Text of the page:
As we were selling off all of our “stuff” before hitting the road we had a million decisions to make. A major one being the type of home we would buy and accompanying transportation. Mind you, the home is to be on wheels, because it is a tour after all.
Since we had a travel trailer for the previous 20 years, which, by the way, we figure we pulled over 300,000 miles – the first thing we started looking at were fifth wheels. But not a 19 footer like we crammed into all those years. I wanted room to spread out and work comfortably, so a 36 footer was my first choice.
To pull a 36 foot travel trailer you need a very large truck, and those trucks run on diesel. The more we thought about it the more we realized that was not the right choice when going on a Climate Tour. And I started to imagine the comments from the audience as we pulled up in a huge 3500 diesel truck! Ever try to park one of those beast at the grocery store?
Our search switched to a Class C motor home – the kind that looks like a van in the front with a cab over bed. And then we realized we could pull an electric car, so the only time we are using fuel was when we moved the motor home between locations every 3 months. That is a lot smaller carbon footprint.
We found a 31 foot motor home and a used Nissan Leaf. We discovered that Nissan had leased a bunch of the Leaf’s in 2016, so in 2019 we were able to get one at a third of the cost as they were being returned and traded in for new models.
Now we have Erma, the 31 foot home on the road, and Pearl, a cute little electric car that takes us around town without a tailpipe. Much better. And we have not visited a gas station for the entire month we have been here. Good thing because Erma took over $100 per gas stop to get here!
What is that?
One challenge we have is that the car only has a range of about 85 miles. In order to go further we need to identify charging stations along the way. And they need to be Fast Charge stations, which means we can charge up Pearl in about 30 minutes. On a regular house current, it takes overnight. Not very practical when you want to recreate for the day.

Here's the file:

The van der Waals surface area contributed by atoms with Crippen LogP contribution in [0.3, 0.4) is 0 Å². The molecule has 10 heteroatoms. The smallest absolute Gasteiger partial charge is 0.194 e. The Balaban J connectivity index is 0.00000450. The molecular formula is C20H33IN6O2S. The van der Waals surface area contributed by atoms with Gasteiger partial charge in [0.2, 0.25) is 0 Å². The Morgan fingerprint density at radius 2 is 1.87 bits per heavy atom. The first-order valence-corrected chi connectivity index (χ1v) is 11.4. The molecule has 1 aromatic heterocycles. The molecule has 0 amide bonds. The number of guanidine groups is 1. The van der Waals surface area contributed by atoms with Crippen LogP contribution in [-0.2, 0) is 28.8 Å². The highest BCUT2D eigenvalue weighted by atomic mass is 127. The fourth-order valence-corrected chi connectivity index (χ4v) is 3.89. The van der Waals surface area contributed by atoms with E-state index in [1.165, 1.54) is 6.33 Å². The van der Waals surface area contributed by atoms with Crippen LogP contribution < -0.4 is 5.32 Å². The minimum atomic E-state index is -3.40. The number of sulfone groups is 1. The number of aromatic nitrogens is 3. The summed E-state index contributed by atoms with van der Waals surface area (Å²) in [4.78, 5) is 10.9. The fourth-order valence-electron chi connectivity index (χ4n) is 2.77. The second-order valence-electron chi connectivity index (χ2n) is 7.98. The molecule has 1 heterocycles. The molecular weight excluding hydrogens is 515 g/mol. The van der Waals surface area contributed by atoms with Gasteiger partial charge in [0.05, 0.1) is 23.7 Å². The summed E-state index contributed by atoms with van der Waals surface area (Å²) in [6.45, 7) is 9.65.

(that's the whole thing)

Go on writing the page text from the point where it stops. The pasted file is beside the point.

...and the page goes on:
To be safe, we found a couple of spots on our trek down to the Redwoods National Park, which is about 70 miles away. We could get there, but there are no charging stations once we got there so getting back would be a problem.
First stop was about 25 miles from here at a Walmart. We pulled in to the lot and plugged in and ran inside to grab a couple of things for the trip and for the house. As we were plugging in there were two guys gathering carts. One walked over and informed us that he had no idea how that thing worked, even though we did not ask for any help. He was curious I guess.
I began to feel like the stranger rolling into Dodge after a hard winter. Another man walked over and just stared at the charger but did not speak. More onlookers stopped and stared a moment before heading into the door of Walmart. Some asked questions and were curious about how long it took to charge and how much it costs. We were definitely a novelty in that small Northern California town.
The next station was at a Casino another 25 miles down the road. This one was free and fast. Good thing because I really did not want to gamble. We figured out that this one will work for the whole trip next time and on the way home we plugged in and went inside the hotel lobby and ate the rest of our lunch.
We try to educate people about EV’s whenever we can. It is a no brain-er. No fuel to buy, no oil changes, clean air. And they are fun to drive! Dealers don’t advertise them so much because about 40% of their income comes from maintenance on gas vehicles. But you can still ask for one. In fact, used EV’s sell pretty fast when they come in.
I know I feel better driving an EV instead of the huge diesel truck and will enjoy educating people about the car as we continue our Climate Tour over the next two years.
Update 2021: We ended up getting a smaller Toyota car that gets 42 mpg. The EV would not allow us to do what we wanted to do – explore. Plus, when the pandemic hit, we had to find other types of work, which includes delivering food to shut-ins. I have my eyes on a new EV in a couple of years. They will have a much longer range and a lower price tag.
I am an author, teacher, and Climate Reality Leader who enjoys being outside as much as possible exploring our natural landscapes. My current focus in on our website, https://EarthFocusGroup.com with a mission: “We see a world of people who understand our changing climate and that individual actions affect everyone on earth.”
This mission is currently satisfied by these programs:
- Https://EnvironmentalGroups.US with the mission: “To build capacity around environmental groups in the U.S. so we can educate more people about climate change and empower them to participate in solutions.”
- Earth Prints for Families community to bring together like-minded people who want to reduce their carbon footprint 50% by 2030.
- Book, “Family Survival Guide for Our Changing Climate : 52 Empowering Actions You and Your Family Can Take Now!”
My husband, Wayne, and I live full time in our RV, where we enjoy visiting as many National Parks as we can.